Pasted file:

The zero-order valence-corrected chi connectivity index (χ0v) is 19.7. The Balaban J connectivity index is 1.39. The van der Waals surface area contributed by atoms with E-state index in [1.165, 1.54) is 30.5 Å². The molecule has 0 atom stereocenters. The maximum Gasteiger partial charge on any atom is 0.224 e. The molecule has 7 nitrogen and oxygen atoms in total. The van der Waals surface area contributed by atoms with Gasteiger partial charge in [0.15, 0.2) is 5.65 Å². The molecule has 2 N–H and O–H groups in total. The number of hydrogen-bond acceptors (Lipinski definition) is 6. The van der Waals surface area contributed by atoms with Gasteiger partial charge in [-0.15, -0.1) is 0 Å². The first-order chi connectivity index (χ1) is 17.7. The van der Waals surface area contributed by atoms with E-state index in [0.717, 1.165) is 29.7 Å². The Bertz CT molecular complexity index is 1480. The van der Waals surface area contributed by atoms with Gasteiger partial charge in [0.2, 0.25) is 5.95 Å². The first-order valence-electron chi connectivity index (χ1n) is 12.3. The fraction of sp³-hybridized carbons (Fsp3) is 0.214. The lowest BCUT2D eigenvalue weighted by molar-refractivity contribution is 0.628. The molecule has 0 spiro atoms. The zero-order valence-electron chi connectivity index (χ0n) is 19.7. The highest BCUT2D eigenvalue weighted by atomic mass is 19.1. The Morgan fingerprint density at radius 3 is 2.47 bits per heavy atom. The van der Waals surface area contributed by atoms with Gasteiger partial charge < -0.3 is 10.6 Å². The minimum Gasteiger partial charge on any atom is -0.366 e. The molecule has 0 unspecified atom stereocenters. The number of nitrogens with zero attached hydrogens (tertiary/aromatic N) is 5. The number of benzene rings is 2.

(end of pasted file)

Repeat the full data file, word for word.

The zero-order valence-corrected chi connectivity index (χ0v) is 19.7. The Balaban J connectivity index is 1.39. The van der Waals surface area contributed by atoms with E-state index in [1.165, 1.54) is 30.5 Å². The molecule has 0 atom stereocenters. The maximum Gasteiger partial charge on any atom is 0.224 e. The molecule has 7 nitrogen and oxygen atoms in total. The van der Waals surface area contributed by atoms with Gasteiger partial charge in [0.15, 0.2) is 5.65 Å². The molecule has 2 N–H and O–H groups in total. The number of hydrogen-bond acceptors (Lipinski definition) is 6. The van der Waals surface area contributed by atoms with Gasteiger partial charge in [-0.15, -0.1) is 0 Å². The first-order chi connectivity index (χ1) is 17.7. The van der Waals surface area contributed by atoms with E-state index in [0.717, 1.165) is 29.7 Å². The Bertz CT molecular complexity index is 1480. The van der Waals surface area contributed by atoms with Gasteiger partial charge in [0.2, 0.25) is 5.95 Å². The first-order valence-electron chi connectivity index (χ1n) is 12.3. The fraction of sp³-hybridized carbons (Fsp3) is 0.214. The lowest BCUT2D eigenvalue weighted by molar-refractivity contribution is 0.628. The molecule has 0 spiro atoms. The zero-order valence-electron chi connectivity index (χ0n) is 19.7. The highest BCUT2D eigenvalue weighted by atomic mass is 19.1. The Morgan fingerprint density at radius 3 is 2.47 bits per heavy atom. The van der Waals surface area contributed by atoms with Gasteiger partial charge < -0.3 is 10.6 Å². The minimum Gasteiger partial charge on any atom is -0.366 e. The molecule has 0 unspecified atom stereocenters. The number of nitrogens with zero attached hydrogens (tertiary/aromatic N) is 5. The number of benzene rings is 2.